Today, shoes are part of the standard range of athletes, whether in bodybuilding or in any other discipline. Few people train barefoot. Although prized mainly for their gain in stability, there may nevertheless be certain advantages to be avoided shoes.
– An increase in proprioception
Training in bare feet considerably increases proprioception. Proprioception is the perception of our body in space that is done unconsciously by the nervous system thanks to proprioceptors (sensitive receptors), which are present, among other things, in the soles of the feet. This allows the body to correct movements on its own in order to maintain good balance. You may have already seen this kind of material indoors:
The bosu ball is used to improve proprioception. If you see it next time, try doing a few squats on it by turning it over (placing your feet on the flat part), you should quickly feel the difference with squats performed on the floor … If in addition you do these foot squats naked, you will work much more on your proprioception and your balance.
– Gain in flexibility
Going without shoes makes it possible to gain flexibility in most cases, particularly at the ankle . In fact, the problem is not the shoe, but the type of shoe used. The majority of sneakers are designed with a drop (the gap between the front and back thickness of the shoe) which is greater at the rear, with a heel larger than the front of the foot.
This kind of drop is bad because it will stiffen the calf and decrease the mobility work at the ankles. As often, practitioners who have little flexibility in the ankles then go always load more on their bars without working their flexibility in parallel, which is a brake on progress and may be the source of future problems.
So instead of investing in new shoes (where the drop is uniform / flat sole), you can choose to do without them and practice barefoot. It can be difficult at first if you have this lack of flexibility in your ankles, and even more so if it’s combined with stiff calves. But that should be corrected by working on your mobility and increasing your range of motion in a gradual and safe manner. However, be careful with exercises and deployed loads (see below).
– Greater strengthening of the muscles of the feet
The instability is much lower without shoes, and this will increase the activation enormously stabilizing muscles, which will themselves be initiated in part by the proprioceptors. Barefoot training is the pinnacle of minimalism, it really is the basis for being able to regain complete balance in foot muscle mass. Ideal for bodyweight training, without equipment .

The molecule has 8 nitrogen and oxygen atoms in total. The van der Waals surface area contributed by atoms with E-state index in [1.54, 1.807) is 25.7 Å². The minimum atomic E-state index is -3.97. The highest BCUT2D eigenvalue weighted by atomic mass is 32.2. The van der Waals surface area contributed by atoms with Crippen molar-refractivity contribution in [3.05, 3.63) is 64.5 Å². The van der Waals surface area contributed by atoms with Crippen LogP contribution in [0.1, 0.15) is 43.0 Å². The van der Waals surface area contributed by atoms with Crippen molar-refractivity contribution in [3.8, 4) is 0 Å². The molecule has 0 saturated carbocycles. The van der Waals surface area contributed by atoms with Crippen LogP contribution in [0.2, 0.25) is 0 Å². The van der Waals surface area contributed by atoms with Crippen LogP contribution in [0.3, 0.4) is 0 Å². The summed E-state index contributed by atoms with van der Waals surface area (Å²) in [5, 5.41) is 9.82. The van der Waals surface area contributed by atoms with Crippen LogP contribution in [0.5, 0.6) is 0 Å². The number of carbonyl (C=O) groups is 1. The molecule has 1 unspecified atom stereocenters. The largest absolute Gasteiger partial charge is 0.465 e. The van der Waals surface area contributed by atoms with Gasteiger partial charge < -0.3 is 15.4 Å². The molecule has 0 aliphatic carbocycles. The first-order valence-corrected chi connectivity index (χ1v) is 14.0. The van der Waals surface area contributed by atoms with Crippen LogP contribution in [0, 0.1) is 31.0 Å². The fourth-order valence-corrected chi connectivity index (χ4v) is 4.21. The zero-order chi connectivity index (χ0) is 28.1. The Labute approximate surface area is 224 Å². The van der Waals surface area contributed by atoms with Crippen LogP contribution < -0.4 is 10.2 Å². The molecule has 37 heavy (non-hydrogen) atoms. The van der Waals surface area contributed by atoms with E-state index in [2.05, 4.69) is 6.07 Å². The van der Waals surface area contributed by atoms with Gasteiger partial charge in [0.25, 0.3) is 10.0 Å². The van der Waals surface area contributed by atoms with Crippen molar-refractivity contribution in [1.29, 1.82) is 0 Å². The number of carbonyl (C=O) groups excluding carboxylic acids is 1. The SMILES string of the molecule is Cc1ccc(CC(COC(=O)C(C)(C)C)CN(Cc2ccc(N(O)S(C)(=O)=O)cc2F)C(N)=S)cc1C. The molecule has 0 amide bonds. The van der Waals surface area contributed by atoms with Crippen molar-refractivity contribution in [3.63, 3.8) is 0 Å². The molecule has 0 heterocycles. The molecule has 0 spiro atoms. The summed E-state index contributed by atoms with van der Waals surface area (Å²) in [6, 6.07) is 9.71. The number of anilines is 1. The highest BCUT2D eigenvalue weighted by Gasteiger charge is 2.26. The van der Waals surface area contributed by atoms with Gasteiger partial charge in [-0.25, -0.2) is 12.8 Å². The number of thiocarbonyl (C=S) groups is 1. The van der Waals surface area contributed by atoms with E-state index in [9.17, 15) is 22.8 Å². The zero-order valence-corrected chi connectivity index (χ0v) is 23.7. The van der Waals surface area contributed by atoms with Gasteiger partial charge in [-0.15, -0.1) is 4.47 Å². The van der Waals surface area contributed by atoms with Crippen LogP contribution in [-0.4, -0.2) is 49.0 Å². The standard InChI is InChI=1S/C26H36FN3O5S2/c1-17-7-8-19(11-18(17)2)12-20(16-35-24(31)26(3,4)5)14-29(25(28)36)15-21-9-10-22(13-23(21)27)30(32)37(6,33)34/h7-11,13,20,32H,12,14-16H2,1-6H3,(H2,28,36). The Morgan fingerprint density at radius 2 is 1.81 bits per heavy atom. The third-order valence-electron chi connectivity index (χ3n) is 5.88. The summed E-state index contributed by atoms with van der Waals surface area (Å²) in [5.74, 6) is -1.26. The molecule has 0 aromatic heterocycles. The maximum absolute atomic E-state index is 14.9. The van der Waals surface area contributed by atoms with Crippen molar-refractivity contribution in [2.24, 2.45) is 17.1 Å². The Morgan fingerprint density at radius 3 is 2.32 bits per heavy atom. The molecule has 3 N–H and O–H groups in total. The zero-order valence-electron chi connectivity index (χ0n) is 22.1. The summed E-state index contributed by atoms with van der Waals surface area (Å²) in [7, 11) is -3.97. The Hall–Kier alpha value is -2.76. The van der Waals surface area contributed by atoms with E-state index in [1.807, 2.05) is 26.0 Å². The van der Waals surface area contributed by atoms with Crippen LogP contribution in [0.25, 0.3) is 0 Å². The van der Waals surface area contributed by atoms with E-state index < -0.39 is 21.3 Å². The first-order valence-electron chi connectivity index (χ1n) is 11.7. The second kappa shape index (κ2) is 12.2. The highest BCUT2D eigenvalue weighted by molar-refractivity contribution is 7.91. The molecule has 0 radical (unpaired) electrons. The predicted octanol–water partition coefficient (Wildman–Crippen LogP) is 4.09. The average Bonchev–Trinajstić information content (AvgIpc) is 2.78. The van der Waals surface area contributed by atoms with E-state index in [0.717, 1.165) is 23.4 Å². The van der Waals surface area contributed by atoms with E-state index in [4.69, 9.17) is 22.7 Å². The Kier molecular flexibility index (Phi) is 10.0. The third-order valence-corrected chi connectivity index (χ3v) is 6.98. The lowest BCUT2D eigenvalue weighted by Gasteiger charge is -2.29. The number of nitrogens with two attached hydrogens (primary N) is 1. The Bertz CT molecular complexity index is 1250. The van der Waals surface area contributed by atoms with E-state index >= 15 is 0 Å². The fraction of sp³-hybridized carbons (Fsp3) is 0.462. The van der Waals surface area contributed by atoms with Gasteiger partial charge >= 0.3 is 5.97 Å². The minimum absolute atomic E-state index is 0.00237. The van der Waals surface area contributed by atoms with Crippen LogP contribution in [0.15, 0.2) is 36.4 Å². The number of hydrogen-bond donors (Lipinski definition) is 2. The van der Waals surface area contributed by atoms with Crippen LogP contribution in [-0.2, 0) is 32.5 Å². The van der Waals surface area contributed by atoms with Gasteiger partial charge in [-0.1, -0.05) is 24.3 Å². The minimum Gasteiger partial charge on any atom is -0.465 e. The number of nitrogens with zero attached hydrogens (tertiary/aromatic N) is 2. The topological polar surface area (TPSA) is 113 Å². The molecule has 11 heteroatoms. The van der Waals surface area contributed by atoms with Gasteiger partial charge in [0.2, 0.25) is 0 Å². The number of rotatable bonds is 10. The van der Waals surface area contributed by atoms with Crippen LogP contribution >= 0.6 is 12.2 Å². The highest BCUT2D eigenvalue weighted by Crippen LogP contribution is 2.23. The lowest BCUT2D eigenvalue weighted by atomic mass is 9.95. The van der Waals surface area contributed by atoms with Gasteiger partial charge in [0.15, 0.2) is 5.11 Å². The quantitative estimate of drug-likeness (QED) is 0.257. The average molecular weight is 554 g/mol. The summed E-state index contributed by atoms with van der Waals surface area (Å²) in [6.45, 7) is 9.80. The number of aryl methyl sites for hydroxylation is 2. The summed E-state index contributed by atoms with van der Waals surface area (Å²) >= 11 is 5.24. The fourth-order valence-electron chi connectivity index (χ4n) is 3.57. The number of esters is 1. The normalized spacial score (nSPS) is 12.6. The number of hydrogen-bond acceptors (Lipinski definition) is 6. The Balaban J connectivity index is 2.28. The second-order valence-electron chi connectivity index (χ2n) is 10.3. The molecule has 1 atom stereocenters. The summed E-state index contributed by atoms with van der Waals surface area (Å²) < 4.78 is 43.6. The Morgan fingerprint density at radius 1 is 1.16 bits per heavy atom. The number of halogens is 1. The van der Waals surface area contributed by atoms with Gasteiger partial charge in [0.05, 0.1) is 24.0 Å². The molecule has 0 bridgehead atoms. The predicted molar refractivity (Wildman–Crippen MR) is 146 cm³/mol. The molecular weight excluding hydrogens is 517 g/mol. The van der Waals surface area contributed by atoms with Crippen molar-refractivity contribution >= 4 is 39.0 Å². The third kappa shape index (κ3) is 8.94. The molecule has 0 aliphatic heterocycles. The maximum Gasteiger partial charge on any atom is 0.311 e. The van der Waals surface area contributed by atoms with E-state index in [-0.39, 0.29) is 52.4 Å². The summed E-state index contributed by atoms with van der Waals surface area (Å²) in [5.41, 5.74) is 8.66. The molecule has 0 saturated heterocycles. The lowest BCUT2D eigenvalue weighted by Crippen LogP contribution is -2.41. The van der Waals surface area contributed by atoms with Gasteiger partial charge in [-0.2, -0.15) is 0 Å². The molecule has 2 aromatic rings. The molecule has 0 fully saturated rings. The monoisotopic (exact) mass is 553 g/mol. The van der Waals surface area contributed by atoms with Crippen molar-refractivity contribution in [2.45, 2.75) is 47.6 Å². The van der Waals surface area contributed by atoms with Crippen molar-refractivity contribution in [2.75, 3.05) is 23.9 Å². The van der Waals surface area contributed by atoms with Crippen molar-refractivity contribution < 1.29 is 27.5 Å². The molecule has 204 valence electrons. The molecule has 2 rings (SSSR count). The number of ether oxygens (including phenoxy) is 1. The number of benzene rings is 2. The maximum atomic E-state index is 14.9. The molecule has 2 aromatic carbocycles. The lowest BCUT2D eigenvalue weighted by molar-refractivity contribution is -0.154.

– Less stability
We saw previously that instability is an advantage, but it is also a disadvantage in some cases. The sports shoe makes it possible to firmly maintain the foot, and more or less strongly the ankle. This can be very interesting, especially when the loads are heavy and the safety must be maximum. Generally speaking, the heavier the load the heavier the shoe should be, with a hard sole and a uniform drop.
– Increased risk of injury
This is a direct consequence of the lack of stability. Without shoes, the chances of skidding are higher, and this can lead to injury. The risk of injury will be greater the greater the load and the severe lack of flexibility. The pinnacle is reached on movements with impact. In fact, once the foot is no longer firmly anchored to the ground during a movement, the risk of injury increases.
It is therefore possible to train without shoes on movements such as squats and deadlifts, but not on movements where the feet take off the ground, such as a clean and jerk for example.
– Better concentration
We are still going to focus on heavy loads, but this is where the lack of concentration will be particularly felt, depending on whether or not you put on sneakers. Normally, with light loads, you will not try to have optimal concentration. But on strength sets, for example, even the smallest detail that improves concentration is always appreciated. Sneakers provide better concentration because we will focus less on the stability of our feet.
In summary, it is above all the load used that will make it possible to define whether the shoes are necessary or not. We could link this correlation between load, flexibility and the need to train in shoes. as follows:
We must not forget that the shoe is in itself an accessory and that the man did not appear on Earth while wearing shoes. The problem is that we are really divided between the ego which pushes us to put on weight to always seek to gain muscle ( and therefore to use shoes to compensate for our joint / muscle weaknesses) and the will to gain flexibility and mobility by avoiding external aids (such as raised heels).
Personally, I think both are interesting, that you have to know when to use both. That is to say seek to progress at the level loads with shoes with a uniform drop, with a flat and hard sole on heavy loads (even if I do not have the means to get them yet) but do not neglect the barefoot training when the conditions are right . For smaller loads, shoes with better cushioning are possible. But above all never to ignore the work of mobility and flexibility in parallel.